The end of the “Jamaica” illusion in Germany: A blessing for the future of the EU

Max Pixel
Miniature toy figures of German politicians

The chancellor is shattered, the party leaders are at a loss, the Federal President is angry. The end of the so-called Jamaica coalition (named after the party colours) before its start seems to throw the Germans into a deep political crisis.

By default, this also affects Europe as a
whole. Without a stable government in Berlin, the European Union will
hardly be able to act. There is a summit of the European heads of
government scheduled for December. Major EU reform is on the agenda. In
the absence of a mandate for the caretaker German chancellor, the
gathering is unlikely to produce any binding results.

But however annoying that may seem: For the future of the EU, it is a blessing in disguise.
Angela Merkel and her green partners eagerly
wanted a coalition with the Bavarian Christian democrats – CSU – and the
liberalist FDP. If it had come about, it would have brought European
politics to a standstill. Not just for a few months, but for years.

The most recent negotiating document that
has reached the public leaves no doubt about this. The only demand on
European policy that all four parties supported was the “consistent
application of the Stability and Growth Pact”. However, it was precisely
the implementation of the arbitrarily set deficit rules of this pact
that brought the euro countries a second deep recession starting in 2010
after the first, which was triggered by the Lehman Brothers crash in

It was not until the EU Commission
loosened the conditions in 2013, that the European economy began to pick
up again. This has recently been specifically demonstrated in Portugal,
where the left-wing government has been accused by former German
finance minister Wolfgang Schäuble of allegedly breaking the rules.
However, after undoing the forced budget cuts done by its predecessor,
the government in Lisbon has triggered so much economic dynamism and tax
revenue that it has begun to repay the emergency loans granted – ahead
of schedule.

The failed German coalition leaders did
not utter a word about the French president’s broad reform ideas for
Europe in their process. Yet the visionary power of Emmanuel Macron
opens a “historically unique opportunity”, as the philosopher Jürgen
Habermas wrote.

Macron is not only calling for the
introduction of a common budget for the euro countries in order to be
able to better cushion future emergencies. In addition, the common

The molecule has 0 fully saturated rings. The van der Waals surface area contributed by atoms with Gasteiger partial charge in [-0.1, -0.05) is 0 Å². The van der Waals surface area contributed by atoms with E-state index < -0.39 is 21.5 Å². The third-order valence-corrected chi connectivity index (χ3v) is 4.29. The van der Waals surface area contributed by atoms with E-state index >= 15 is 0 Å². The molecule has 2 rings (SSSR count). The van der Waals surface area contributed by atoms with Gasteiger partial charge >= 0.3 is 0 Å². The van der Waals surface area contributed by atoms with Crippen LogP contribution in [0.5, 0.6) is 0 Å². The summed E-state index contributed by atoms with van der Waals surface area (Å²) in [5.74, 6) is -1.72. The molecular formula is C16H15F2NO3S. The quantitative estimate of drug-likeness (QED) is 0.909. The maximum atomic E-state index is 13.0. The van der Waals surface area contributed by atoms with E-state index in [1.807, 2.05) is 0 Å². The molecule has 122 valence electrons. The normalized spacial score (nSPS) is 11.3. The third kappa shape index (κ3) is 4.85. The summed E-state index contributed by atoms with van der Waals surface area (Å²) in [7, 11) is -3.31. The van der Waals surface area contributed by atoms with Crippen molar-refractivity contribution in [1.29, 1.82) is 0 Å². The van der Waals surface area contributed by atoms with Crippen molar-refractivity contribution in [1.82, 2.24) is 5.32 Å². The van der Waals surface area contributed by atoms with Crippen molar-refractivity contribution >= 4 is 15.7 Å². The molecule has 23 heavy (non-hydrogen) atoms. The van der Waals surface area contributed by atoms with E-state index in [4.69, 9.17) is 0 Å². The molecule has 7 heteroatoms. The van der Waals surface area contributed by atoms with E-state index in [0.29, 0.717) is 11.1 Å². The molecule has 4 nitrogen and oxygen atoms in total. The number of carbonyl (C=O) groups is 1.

budget “must go hand in hand with strong political control by a common
minister and be subject to parliamentary scrutiny at European level”,
says France’s young president.

At the same time, he wants European lists
of candidates for the European parliament. This would turn the current
assembly of national party representatives into a truly European
legislator whose members were committed to all EU citizens, from Ireland
to Greece, and not just to their domestic voters. By this, Macron
proposes a way to fulfill the democratisation that Europe’s governments
have been denying their citizens for so long. According to Habermas, the
president of France wants no less than “converting the European elite
project into a self-legislation of the citizens”.

All this has so far been treated by the
supposedly pro-European parties in Germany with an almost provocative
indifference. Out of fear of the neo-nationalists, they preferred not to
touch the subject at all. By this they played even more into the hands
of AfD, the new nationalists to the right of Angela Merkel.

In this respect, the end of the Jamaican
illusion also offers the German political elite a second chance to
correct a serious mistake. If new elections were to take place, the
parties could give European politics the space it deserves in the
forthcoming election campaign.

And, yes, they could learn from Macron.
However questionable his domestic reforms may be, the ascendant from
France achieved what no European political leader has been able to do
for decades: he placed the future of the European project at the centre
of his programme – and won a broad majority for it.

Such politicians are what Europe needs – in Germany, too.

This article was first published in German by Investigate Europe’s media partner “Der Tagesspiegel”.